Testing Testing

3 reasons why Indiana’s ISTEP test and school A-F scores come out so late now

PHOTO: Alan Petersime

It’s almost mid-October, but Indiana still has not publicly released state ISTEP test scores or A-F accountability grades for schools.

If it seems like they used to come out a lot earlier, that’s because they did.

In the first six years after the state tests moved in 2009 to being administered in the spring — rather than the fall — ISTEP scores were never publicly released later than mid-September. In three of those years, the scores came out in June or July.

The story is similar with A-F grades. In 2011, the first year Indiana began assigning grades to schools, they came out in August. They haven’t come out earlier than the end of October since.

The slow release of test scores has even become an issue in the race for governor. Both Republican Eric Holcomb, the state’s lieutenant governor, and Democrat John Gregg, a former Indiana House speaker have called for the test to be scored more quickly so that teachers can actually use the results to make adjustments to their teaching.

So why are scores and grades so slow to come out these days? And is there any hope the state could get them out earlier? Not with the current process, state Superintendent Glenda Ritz said last week.

There are three big reasons why:

Results today require more verification

Test scores today go through a more rigorous vetting process than they did in the past.

“There is an entire process we must go through,” Ritz said.

For one thing, parents are much more active than they were just a few years ago in asking for a student’s test be re-scored. In fact, some schools encourage parents of students who fell just short of a passing score on ISTEP to request a re-score in hopes it will boost the student’s score and help the school improve its passing percentage.

This also will be the second year for an overhauled and expanded ISTEP, changes that were required to match the test to new, more rigorous state academic standards that were put in place in 2014. After big test changes, more checking is required to assure the new exam is producing accurate results, Ritz said.

One more big change is Indiana‘s switch to a new test company.

After several years of scoring problems and delays, frustrated state officials backed out of Indiana’s long relationship with CTB, formerly CTB-McGraw Hill, picking its competitor, Pearson, to create and score ISTEP instead. Ritz said it is routine to have extra scrutiny after changing companies.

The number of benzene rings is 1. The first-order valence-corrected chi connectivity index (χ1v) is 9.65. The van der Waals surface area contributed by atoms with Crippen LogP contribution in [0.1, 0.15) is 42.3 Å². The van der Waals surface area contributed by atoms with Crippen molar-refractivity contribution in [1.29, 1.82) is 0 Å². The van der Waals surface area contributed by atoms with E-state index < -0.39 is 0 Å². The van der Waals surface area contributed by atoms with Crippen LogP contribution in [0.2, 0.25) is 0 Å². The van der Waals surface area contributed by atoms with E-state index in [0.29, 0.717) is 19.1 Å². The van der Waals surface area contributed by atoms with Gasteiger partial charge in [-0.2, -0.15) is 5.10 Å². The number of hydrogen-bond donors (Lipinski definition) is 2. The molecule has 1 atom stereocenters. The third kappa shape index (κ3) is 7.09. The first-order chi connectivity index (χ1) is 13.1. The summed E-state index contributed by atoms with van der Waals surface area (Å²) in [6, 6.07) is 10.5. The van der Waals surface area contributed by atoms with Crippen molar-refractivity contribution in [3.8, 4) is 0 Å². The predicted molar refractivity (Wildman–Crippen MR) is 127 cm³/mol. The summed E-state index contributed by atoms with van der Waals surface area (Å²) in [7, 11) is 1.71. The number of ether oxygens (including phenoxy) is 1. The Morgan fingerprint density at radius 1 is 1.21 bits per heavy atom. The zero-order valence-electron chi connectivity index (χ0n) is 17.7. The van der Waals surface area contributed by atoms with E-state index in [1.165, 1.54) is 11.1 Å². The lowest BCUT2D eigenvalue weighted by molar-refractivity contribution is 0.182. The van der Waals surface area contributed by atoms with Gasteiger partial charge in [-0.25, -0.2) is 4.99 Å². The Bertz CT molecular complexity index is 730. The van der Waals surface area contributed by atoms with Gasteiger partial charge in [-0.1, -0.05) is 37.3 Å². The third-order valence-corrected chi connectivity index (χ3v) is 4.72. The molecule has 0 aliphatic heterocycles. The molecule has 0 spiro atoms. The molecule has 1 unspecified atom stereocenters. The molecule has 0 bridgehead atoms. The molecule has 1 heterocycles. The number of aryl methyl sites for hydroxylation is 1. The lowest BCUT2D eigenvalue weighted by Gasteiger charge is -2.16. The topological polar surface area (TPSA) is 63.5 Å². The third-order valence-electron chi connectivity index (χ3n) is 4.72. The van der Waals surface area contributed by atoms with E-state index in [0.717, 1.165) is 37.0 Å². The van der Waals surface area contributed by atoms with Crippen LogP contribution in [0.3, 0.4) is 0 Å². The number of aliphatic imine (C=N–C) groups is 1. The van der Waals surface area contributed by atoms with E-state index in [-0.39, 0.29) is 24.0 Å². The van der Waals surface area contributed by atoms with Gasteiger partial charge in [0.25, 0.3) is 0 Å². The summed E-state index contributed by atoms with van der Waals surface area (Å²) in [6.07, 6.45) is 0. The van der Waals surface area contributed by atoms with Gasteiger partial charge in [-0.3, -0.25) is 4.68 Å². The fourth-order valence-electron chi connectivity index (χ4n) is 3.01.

“We’ve had several changes in the assessment that required us to have a delay in when all the scores come out due to changes in the actual test itself,” she said.

Getting test scores back to teachers is top priority

Ritz proudly pointed out that teachers and schools received student test scores shortly after the start of the new school year.

“They have all the student data,” she said. “Teachers already working on what they need to do with instruction. I feel really good about that. That was our priority this year.”

Parents have also been able to access their children’s test scores through an online system since early September.

Pushing to get test results to teachers and parents faster means making the public release a lower priority.

In a word: politics

Changes in state law now require Ritz’s team to deliver state aggregate ISTEP results to the Indiana State Board of Education by July 1, Ritz said. So that has become the first ISTEP task, followed by the push to get the scores ready for teachers and parents.

But for the public release of the scores, followed by A-F school accountability grades, the state goes more slowly to ensure these high-stakes results are accurate. Test results and grades can affect teacher evaluations, even preventing pay raises for those whose students don’t make gains. They can even lead to interventions like state takeovers for schools that repeatedly post low scores.

In recent years, state board members and legislative leaders have even asked the Legislative Service Agency, the Indiana legislature’s research arm, to double-check A-F calculations after the education department’s work on them is finished.

So the public release of test scores and grades now comes after the data is delivered to the state board, after the preliminary test scores are delivered to teachers and parents, after parent re-score requests are complete and after all ISTEP scores and A-F grades are verified.